| Antero from Baldwin Gulch - Summit Sprint!
Route: Baldwin Gulch Jeep Road
Total Elevation Gained: 769ft
You might find it odd that this trip report only details an actual climb of 769 vertical feet. Please keep in mind that this was a family event! Also, I had just climbed Shavano and Tabeguache two days earlier, I was in no shape to grind out another 4,000ft or more.
My father-in-law, mother-in-law, wife and 2 1/2yr old son crammed into the Land Cruiser for a day camp near Baldwin Lake. We wanted to spend half of the day getting those who can't pull a 4,000 vertical foot day as high as possible, and the other half eating my father-in-laws famous brunch.
Let me say that I don't want to repeat all the work that Bill has put into his route descriptions. If you want to get to the TH, go here:
Qualifying Statement: I've been on Cinnamon Pass, Tincup Pass, Monarch Pass and Engineer Pass. Don't take anything less than a strong 4WD with good clearance up #277 and #278. For example, past the creek crossing we saw a Nissan Xterra and a Dodge RAM. The Land Cruiser we were driving had been outfitted and still couldn't make it all the way to the landing (13,800').
Take #277 up about 3 miles and you will run smack into the Baldwin Creek crossing. This nice sign jumps out at you:
The Baldwin Creek Crossing:
What my son thought of the crossing:
After the crossing, you continue up the west slope of Antero. Stay on #278 through a lot of climbing and switchbacks. After you crest the lower ridge, you will be presented with a choice between #278A and #278B. Stay left on #278A! Here is an image showing the route past the A/B junction:
At this point, #278A becomes even more narrow and increasingly more difficult to navigate. The switchbacks at this point required a few turns. At the third switch back up, two switchbacks from the landing, we could go no further. A massive round rock claimed the Land Cruiser. We took a couple different angles, but stopped short for many reasons. We weren't that far from the landing, we had very precious cargo, etc.
My father-in-law, wife and I disembarked and geared up. Leaving my fast asleep son and mother-in-law in the Land Cruiser, we started up the last two switchbacks towards the landing.
Upon reaching the landing, we met some rock hounds who reluctantly showed us their finds. We then made our way across the landing to the foot of the ridge.
The ridge trail was well marked with both the obvious path and cairns. You start out on the west side of the ridge, cross over, then continue up the east side of the ridge.
Half way along the ridge, my father-in-law could go no more. The lack of oxygen really hit him hard plus he didn't want to leave my mother-in-law and son alone for too long. After a semi-heated conversation, he deemed the summit two hours away, while I said one. With no resolution in sight, my wife and I continued on.
At the base of the final summit, after the ridge, my wife decided to stop as well. Congratulations to her for making it that far! She wasn't tired, just didn't want to risk anything, being pregnant. She was going to wait for me as I made the summit and came back.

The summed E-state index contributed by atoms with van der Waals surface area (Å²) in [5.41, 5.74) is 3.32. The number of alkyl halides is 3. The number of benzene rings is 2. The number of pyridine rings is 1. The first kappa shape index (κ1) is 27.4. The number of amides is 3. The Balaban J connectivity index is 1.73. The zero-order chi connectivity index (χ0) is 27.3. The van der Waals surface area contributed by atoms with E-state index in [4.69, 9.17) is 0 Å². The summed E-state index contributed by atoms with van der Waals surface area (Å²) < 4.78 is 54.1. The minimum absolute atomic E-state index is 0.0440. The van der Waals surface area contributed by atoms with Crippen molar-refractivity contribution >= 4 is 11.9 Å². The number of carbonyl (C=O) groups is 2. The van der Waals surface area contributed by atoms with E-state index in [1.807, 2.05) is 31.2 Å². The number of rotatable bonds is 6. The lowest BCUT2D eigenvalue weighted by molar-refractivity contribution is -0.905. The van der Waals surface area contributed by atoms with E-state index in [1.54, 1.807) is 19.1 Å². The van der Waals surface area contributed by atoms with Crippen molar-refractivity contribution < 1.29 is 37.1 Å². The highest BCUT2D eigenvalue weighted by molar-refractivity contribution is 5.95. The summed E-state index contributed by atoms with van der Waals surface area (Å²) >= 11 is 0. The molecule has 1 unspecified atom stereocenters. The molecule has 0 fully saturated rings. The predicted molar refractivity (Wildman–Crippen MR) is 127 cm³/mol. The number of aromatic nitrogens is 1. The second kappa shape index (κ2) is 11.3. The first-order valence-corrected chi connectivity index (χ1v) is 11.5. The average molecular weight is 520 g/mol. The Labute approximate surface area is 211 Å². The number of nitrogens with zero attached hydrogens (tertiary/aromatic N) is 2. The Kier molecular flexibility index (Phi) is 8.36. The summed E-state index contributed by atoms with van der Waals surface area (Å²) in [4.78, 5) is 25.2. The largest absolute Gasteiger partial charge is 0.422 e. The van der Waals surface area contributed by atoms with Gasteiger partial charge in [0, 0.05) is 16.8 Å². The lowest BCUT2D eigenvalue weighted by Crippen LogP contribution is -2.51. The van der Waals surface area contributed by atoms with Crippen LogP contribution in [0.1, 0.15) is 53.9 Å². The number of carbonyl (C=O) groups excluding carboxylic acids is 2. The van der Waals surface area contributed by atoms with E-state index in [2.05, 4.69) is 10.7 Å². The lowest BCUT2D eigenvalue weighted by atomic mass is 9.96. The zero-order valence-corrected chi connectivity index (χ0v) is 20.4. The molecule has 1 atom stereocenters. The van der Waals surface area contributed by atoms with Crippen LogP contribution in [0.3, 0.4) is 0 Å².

I have to tell you all that at this point I wondered about my own summit fever. Here I was, so close to the Antero summit. My third 14er in as many days! We had other things to do that day. I was considering leaving my pregnant wife after I had already left my young son, just to gain the summit...
Knowing that the weather was great, my wife was situated and comfortable in a notch along the ridge, and that my father-in-law was halfway back to the car, I pressed on.
The final portion of this climb wasn't bad at all. The trail and cairns were easily visualized and after an initial bit of aggressive angle climbing, the trail levels off quite nicely and long gentle switchbacks take you to the top. With my thoughts on the loved ones who were waiting on me, I was filled with an overwhelming rush of energy. After the first initial aggressive climbing, I stopped, took three breaths, then sprinted up the rest of the mountain.
When I reached the top I screamed so loud that my father-in-law stopped at the landing and turned around. He was totally shocked that I had made it up so fast. His prediction of two hours had been utterly demolished. From the base of the summit, I reached the top and was back down in fifteen minutes. My knees would thank me later; even as I write this my knees are warm with healing.
From the Antero summit looking South at Shavano and Tabeguache:
Great view of the route from the ridge to the base of the summit:
Here is a detailed view of the last portion of the ridge trail. Can you find my wife?
From the Antero summit looking East, with Pikes in the distant background:
From the Antero summit looking North at Princeton:
With the summit to myself and my picture taking complete I stopped to take it all in. I turned North and called out Princeton. I turned South and thanked Shavano and Tabeguache. At that point, I made a rapid decent down to join my wife.
We headed back across the ridge to the landing, then down the two switchbacks to the car. Total round trip was 90 minutes. We barely missed catching up to my father-in-law. My mother-in-law and son were fine and welcomed our return.
We then headed down to the Baldwin Creek Crossing and turned left to go camp a little bit up #277, just shy of Baldwin Lake. As the bacon, eggs and hashbrowns cooked I walked into the open and snapped this final view of Antero:
Thumbnails for uploaded photos (click to open slideshow):